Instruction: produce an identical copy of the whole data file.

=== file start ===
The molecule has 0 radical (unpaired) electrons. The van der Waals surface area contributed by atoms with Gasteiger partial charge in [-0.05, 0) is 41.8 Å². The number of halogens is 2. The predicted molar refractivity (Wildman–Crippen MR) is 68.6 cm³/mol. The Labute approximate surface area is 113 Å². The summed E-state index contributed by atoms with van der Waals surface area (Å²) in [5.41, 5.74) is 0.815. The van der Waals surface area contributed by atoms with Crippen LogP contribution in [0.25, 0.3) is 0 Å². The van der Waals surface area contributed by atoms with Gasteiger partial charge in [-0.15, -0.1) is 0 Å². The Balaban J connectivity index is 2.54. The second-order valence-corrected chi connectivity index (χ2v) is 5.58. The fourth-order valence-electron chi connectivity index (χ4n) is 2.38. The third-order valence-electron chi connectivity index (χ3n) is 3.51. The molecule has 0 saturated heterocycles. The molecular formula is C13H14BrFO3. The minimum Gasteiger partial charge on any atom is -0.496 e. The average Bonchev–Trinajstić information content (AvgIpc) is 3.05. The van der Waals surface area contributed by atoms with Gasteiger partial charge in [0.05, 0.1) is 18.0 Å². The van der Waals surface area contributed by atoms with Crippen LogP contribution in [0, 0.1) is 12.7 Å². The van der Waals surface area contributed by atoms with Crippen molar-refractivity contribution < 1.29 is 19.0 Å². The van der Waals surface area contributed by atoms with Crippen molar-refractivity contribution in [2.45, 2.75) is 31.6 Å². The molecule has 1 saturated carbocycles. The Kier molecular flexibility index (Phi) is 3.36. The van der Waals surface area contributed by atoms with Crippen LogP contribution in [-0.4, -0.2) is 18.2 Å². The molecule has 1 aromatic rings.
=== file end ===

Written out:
The molecule has 0 radical (unpaired) electrons. The van der Waals surface area contributed by atoms with Gasteiger partial charge in [-0.05, 0) is 41.8 Å². The number of halogens is 2. The predicted molar refractivity (Wildman–Crippen MR) is 68.6 cm³/mol. The Labute approximate surface area is 113 Å². The summed E-state index contributed by atoms with van der Waals surface area (Å²) in [5.41, 5.74) is 0.815. The van der Waals surface area contributed by atoms with Crippen LogP contribution in [0.25, 0.3) is 0 Å². The van der Waals surface area contributed by atoms with Gasteiger partial charge in [-0.15, -0.1) is 0 Å². The Balaban J connectivity index is 2.54. The second-order valence-corrected chi connectivity index (χ2v) is 5.58. The fourth-order valence-electron chi connectivity index (χ4n) is 2.38. The third-order valence-electron chi connectivity index (χ3n) is 3.51. The molecule has 0 saturated heterocycles. The molecular formula is C13H14BrFO3. The minimum Gasteiger partial charge on any atom is -0.496 e. The average Bonchev–Trinajstić information content (AvgIpc) is 3.05. The van der Waals surface area contributed by atoms with Gasteiger partial charge in [0.05, 0.1) is 18.0 Å². The van der Waals surface area contributed by atoms with Crippen LogP contribution in [0, 0.1) is 12.7 Å². The van der Waals surface area contributed by atoms with Crippen molar-refractivity contribution < 1.29 is 19.0 Å². The van der Waals surface area contributed by atoms with Crippen molar-refractivity contribution in [2.45, 2.75) is 31.6 Å². The molecule has 1 saturated carbocycles. The Kier molecular flexibility index (Phi) is 3.36. The van der Waals surface area contributed by atoms with Crippen LogP contribution in [-0.4, -0.2) is 18.2 Å². The molecule has 1 aromatic rings.